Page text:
The Swiss Financial Market Supervisory Authority (FINMA) has now published the revised FINMA Anti-Money Laundering Ordinance, which sets out the due diligence requirements for FinTech companies in the new licencing category. The changes become effective already as of 1 January 2019. Authors: Darko Stefanoski, Orkan Sahin, Nicole Zürrer

New license category creates needs for regulation

With the newly created licensing category called “FinTech licence” financial institutions under Article 1b of the Banking Act can accept public deposits of up to 100 million, provided that they do not invest or pay interest on them. Like all other financial institutions they have to comply with the Anti-Money Laundering Act. Due to this new licensing category, FINMA has published corresponding due diligence requirements in the FINMA Anti-Money Laundering Ordinance. Financial institutions in the new licensing category are subject to more relaxed anti-money laundering due diligence requirements. The revision of the FINMA Ordinance will be effective as per 1 January 2019 and consequently binding for all financial institutions under Swiss Law.

Level playing field: Criteria for granting relaxed requirements

As a rule in combating money laundery, all financial institutions are subject to similar due diligence requirements. However, since most FinTech license applicants are likely to be smaller institutions, FINMA introduces organizational relaxations for institutions with low risk and low gross revenues. But not only the new FinTech companies profit from the due diligence relaxations; the new due diligence requirements apply to all financial institutions under Article 1b of the Banking Act.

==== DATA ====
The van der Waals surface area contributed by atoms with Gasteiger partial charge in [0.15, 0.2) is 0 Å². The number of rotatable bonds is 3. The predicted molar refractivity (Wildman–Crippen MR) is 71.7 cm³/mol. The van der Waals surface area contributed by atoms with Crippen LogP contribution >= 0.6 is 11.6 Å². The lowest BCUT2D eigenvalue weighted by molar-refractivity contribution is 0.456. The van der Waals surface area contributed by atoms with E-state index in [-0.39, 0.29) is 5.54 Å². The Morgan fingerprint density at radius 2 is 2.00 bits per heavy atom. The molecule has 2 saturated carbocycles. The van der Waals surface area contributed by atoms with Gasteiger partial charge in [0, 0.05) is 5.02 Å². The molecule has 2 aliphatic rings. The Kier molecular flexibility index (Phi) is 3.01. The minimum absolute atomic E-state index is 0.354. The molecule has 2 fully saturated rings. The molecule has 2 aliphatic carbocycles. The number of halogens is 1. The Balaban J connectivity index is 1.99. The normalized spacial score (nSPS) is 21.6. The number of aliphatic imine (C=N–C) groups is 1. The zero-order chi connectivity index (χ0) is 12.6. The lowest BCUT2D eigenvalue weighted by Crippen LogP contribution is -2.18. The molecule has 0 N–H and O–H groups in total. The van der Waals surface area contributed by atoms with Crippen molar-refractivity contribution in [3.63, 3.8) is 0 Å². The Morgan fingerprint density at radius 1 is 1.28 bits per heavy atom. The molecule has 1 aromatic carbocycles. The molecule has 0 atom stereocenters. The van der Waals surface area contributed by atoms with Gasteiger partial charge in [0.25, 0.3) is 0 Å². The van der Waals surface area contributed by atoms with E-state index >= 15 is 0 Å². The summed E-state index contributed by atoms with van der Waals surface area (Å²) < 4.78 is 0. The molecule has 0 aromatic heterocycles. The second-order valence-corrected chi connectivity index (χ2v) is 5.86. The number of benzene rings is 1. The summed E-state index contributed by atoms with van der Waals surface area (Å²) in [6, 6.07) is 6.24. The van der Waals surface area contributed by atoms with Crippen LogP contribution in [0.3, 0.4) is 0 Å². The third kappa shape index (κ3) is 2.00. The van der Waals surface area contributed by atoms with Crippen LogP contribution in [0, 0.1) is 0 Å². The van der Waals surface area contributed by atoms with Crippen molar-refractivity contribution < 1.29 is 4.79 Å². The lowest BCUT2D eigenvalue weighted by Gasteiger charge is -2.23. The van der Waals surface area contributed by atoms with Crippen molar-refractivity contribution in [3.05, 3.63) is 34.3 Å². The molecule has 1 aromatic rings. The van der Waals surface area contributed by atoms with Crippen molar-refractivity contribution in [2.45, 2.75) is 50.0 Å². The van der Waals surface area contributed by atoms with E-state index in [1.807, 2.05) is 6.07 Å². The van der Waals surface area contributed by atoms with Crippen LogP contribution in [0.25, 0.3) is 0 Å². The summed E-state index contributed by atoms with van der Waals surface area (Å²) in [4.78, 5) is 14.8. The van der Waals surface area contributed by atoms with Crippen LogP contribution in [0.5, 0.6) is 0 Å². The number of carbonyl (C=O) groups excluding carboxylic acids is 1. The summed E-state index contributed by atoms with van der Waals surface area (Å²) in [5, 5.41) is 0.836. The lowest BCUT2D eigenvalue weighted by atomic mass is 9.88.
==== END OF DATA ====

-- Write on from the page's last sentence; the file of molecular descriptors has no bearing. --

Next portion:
Relaxed requirements apply to financial institutions with a gross revenue of less than 1.5 million. In each case has to be taken furthermore into consideration individual key performance indicators, e.g. the number or amount of transactions in transaction related business models.

Applicable due diligence obligations

As the financial intermediaries under Article 1b of the Baking Act are similar to the directly-subordinated financial intermediaries (DSFIs), in general the same due diligence requirements shall apply to both of them. Taking into consideration that the financial institutions under Article 1b of the Baking Act unlike the DSFIs can accept public deposits and therefore practice a high-risk business activity, not all relaxed requirements will apply to them.

Future impact of this new guidelines for financial intermediaries

With the broad reference to the DSFIs applicable anti-money laundering due diligence obligations to intermediaries according to Article 1b of the Baking Act, the already existing rules will be pragmatically adjusted to future licensees.

As a consequence of the newly created licensing category “FinTech license” financial institutions falling within this category need to ensure their compliance with the revised FINMA anti-money laundering guidelines.

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